The large, underground tuberous root produces several to many herbaceous stems as long as several yards in the summer. The stems usually lie flat on the open ground, but will occasionally climb into surrounding vegetation. The leaves are palmately-divided with very narrow lobes that are widely spaced on the stems.
Tolerant of high desert temperatures.
Survive on existing rain.
Full or reflected sun.
Stems spread widely over ground. Fleshy pulp contains toxic and extremely bitter chemicals. Coyotes, porcupines, and other animals will eat the fruit. Javelina dig up and eat the roots, which they can sniff out even when there is no vine above ground.
The flowers are bright yellow, about two inches across. They open before dawn and wilt by late morning. Only female flowers produce fruit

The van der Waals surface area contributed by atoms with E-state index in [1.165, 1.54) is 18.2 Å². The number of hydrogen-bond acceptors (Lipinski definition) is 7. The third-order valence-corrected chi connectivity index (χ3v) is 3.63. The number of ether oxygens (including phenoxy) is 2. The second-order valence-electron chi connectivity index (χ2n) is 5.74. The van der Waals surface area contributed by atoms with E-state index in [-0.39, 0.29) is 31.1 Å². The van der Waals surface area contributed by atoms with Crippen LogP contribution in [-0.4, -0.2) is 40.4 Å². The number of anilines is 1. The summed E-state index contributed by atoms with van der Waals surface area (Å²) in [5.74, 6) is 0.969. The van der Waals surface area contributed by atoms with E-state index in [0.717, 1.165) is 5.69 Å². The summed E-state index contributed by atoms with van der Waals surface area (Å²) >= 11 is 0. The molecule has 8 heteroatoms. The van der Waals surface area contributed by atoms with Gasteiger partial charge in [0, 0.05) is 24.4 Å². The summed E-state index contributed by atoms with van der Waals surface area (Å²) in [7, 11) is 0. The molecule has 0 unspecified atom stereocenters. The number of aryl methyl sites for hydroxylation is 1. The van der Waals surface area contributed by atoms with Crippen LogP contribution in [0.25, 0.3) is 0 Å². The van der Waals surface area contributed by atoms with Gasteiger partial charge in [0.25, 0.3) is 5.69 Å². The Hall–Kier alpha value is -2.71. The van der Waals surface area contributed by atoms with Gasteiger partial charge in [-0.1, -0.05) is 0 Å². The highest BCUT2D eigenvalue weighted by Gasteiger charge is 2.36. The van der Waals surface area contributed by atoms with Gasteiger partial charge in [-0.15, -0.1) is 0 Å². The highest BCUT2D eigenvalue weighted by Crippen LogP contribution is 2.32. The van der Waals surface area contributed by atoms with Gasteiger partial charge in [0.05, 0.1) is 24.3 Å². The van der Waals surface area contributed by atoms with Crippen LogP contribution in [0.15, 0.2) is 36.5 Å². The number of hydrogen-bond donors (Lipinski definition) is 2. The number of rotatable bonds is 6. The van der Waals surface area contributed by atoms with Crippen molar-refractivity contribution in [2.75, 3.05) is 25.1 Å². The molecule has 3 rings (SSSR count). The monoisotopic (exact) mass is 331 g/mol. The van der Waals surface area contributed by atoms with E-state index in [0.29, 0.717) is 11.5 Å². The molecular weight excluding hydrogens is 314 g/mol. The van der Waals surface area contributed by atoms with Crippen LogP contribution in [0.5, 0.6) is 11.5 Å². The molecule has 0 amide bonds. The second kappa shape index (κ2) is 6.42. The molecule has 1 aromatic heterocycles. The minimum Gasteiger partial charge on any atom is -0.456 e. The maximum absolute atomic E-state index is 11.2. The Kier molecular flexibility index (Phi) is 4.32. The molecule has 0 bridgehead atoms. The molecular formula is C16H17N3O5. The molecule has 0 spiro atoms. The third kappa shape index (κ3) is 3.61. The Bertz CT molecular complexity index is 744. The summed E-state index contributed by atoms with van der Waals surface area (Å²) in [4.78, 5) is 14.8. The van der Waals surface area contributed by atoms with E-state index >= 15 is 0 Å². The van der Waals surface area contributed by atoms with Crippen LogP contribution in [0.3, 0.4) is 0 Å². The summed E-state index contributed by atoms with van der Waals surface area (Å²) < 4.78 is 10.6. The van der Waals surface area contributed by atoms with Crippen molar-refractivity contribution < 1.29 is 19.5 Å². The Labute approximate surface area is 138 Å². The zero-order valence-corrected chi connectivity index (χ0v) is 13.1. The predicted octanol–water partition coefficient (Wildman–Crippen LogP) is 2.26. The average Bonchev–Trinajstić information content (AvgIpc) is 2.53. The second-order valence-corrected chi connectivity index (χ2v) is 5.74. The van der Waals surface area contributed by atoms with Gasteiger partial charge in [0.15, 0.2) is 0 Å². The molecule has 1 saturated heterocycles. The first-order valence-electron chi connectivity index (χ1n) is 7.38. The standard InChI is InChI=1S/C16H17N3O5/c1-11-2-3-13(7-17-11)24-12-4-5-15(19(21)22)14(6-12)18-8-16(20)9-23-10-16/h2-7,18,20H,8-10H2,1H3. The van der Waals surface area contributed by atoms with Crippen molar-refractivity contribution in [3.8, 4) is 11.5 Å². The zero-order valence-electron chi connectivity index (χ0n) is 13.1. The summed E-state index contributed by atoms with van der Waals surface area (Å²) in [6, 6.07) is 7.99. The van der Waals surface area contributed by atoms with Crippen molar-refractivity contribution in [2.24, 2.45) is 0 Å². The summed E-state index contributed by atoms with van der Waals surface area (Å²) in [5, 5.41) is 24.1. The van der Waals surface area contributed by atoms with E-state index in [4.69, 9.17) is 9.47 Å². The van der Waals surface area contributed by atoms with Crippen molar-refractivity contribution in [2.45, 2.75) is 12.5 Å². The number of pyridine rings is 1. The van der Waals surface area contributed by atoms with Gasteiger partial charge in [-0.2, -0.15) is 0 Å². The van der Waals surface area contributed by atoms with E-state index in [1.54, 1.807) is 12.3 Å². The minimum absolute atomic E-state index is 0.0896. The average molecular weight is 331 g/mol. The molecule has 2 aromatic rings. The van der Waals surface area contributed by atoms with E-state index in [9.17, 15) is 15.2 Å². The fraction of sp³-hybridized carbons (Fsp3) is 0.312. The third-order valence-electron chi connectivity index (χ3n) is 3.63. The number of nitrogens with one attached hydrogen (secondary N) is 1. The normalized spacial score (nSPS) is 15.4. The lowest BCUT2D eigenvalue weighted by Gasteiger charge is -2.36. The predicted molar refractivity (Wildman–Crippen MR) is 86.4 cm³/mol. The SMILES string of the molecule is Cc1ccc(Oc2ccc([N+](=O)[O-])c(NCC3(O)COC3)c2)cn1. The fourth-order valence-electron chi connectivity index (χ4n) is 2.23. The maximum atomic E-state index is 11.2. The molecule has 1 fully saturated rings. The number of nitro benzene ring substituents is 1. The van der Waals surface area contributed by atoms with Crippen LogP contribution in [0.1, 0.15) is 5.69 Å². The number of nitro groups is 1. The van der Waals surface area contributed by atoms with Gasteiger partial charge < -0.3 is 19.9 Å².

The fruit is round, three inches in diameter. It is green with yellowish stripes when young and turns straw-colored when mature.
Can make soap from the chemicals in the pulp. Seeds are nutritious, containing 35%protein and 50% fat. The gourds have many uses.
Can be found from the lowest and driest desert elevations into desert grasslands, from southeastern California to southern New Mexico and into northwestern Sonora, Mexico. A member of the Cucurbitaceae family.
Native, Desert Grassland, Desert, Desert Transitional